method for r w T r '1, t y’01ifl! lab?r.atory and field studies, a chemical
method for controlling starfish and has provided oyster growers with
hp K T fd? °fy
?Samst. «»is fiwMy destructive enemy. Careful
tests indicate that calcium oxide is an effective agent for the destruc­
tion of starfish on the oyster beds without injury to the oysters. In-



vestigations are being continued to insure the use of the chemical
under such conditions that injury to other bottom organisms may be
Exploratory trawling has disclosed the presence of large schools of
mature shrimp in the offshore waters of the Gulf of Mexico. Com­
mercial exploitation of these shrimp has relieved the drain on reserves
of immature shrimp inshore.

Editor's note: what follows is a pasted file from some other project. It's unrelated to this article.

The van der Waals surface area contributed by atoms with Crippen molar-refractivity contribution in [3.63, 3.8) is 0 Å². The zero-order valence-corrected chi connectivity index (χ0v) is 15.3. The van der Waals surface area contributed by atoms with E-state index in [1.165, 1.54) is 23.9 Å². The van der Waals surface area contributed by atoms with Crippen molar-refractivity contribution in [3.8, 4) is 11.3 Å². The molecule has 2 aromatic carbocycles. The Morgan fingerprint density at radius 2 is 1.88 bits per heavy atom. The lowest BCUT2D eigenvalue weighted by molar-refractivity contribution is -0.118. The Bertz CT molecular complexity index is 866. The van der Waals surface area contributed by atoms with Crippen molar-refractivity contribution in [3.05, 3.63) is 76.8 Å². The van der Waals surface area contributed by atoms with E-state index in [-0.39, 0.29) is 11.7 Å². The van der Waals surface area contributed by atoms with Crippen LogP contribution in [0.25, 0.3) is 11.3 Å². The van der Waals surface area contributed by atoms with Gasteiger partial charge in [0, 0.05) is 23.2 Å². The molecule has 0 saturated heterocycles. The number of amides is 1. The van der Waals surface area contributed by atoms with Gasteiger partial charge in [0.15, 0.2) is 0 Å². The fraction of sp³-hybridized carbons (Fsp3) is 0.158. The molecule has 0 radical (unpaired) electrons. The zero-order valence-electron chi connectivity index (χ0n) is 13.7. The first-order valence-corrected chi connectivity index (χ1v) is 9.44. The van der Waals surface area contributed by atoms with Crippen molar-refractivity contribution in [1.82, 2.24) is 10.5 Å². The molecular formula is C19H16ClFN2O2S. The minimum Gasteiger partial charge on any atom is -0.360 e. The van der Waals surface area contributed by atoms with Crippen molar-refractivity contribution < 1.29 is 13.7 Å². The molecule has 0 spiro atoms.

The fundamental purpose of marine commercial fishery research is
to provide information on the condition of the various stocks of fish,,
and to aid in foretelling periods of abundance or scarcity. With such
knowledge, it is possible to maintain the supply at productive levels
through wise utilization. Commercial statistics alone are inadequate.
Studies are urgently needed to serve as a basis for predicting the fu­
ture abundance of mackerel and for safeguarding stocks of haddock
from depletion. Progress is seriously impeded by lack of a suitable
fishery research vessel bn the Atlantic coast. The Pacific coast
investigations also require a deep-sea research vessel.

An important development of the past year at the National Bureau
of Standards was the inauguration of the research program on build­
ing materials and structures with special reference to low-cost housing,,
for which Congress made an appropriation of $198,000. In this work
practically every division of the Bureau has taken part. The method
of approach selected is to treat the house as a unit, so that in a test